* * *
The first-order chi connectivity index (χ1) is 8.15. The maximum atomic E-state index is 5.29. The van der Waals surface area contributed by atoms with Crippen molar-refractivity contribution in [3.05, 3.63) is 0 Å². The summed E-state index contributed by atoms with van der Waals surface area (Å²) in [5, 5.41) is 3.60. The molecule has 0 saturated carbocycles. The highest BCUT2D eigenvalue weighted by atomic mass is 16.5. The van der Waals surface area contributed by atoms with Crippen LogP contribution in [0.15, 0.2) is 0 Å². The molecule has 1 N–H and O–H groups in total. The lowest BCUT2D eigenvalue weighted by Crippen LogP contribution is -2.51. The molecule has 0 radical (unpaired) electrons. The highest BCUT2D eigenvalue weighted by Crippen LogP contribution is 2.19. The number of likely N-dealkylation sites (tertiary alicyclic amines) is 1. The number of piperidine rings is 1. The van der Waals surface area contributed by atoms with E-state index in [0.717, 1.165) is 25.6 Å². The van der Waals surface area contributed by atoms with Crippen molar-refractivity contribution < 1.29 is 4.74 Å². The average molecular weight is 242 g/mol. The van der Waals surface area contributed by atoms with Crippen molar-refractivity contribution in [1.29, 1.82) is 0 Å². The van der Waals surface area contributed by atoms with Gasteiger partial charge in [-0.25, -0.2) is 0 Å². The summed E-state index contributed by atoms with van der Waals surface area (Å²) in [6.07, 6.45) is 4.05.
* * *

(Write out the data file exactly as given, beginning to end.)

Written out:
The first-order chi connectivity index (χ1) is 8.15. The maximum atomic E-state index is 5.29. The van der Waals surface area contributed by atoms with Crippen molar-refractivity contribution in [3.05, 3.63) is 0 Å². The summed E-state index contributed by atoms with van der Waals surface area (Å²) in [5, 5.41) is 3.60. The molecule has 0 saturated carbocycles. The highest BCUT2D eigenvalue weighted by atomic mass is 16.5. The van der Waals surface area contributed by atoms with Crippen LogP contribution in [0.15, 0.2) is 0 Å². The molecule has 1 N–H and O–H groups in total. The lowest BCUT2D eigenvalue weighted by Crippen LogP contribution is -2.51. The molecule has 0 radical (unpaired) electrons. The highest BCUT2D eigenvalue weighted by Crippen LogP contribution is 2.19. The number of likely N-dealkylation sites (tertiary alicyclic amines) is 1. The number of piperidine rings is 1. The van der Waals surface area contributed by atoms with E-state index in [0.717, 1.165) is 25.6 Å². The van der Waals surface area contributed by atoms with Crippen molar-refractivity contribution < 1.29 is 4.74 Å². The average molecular weight is 242 g/mol. The van der Waals surface area contributed by atoms with Crippen molar-refractivity contribution in [1.29, 1.82) is 0 Å². The van der Waals surface area contributed by atoms with Gasteiger partial charge in [-0.25, -0.2) is 0 Å². The summed E-state index contributed by atoms with van der Waals surface area (Å²) in [6.07, 6.45) is 4.05.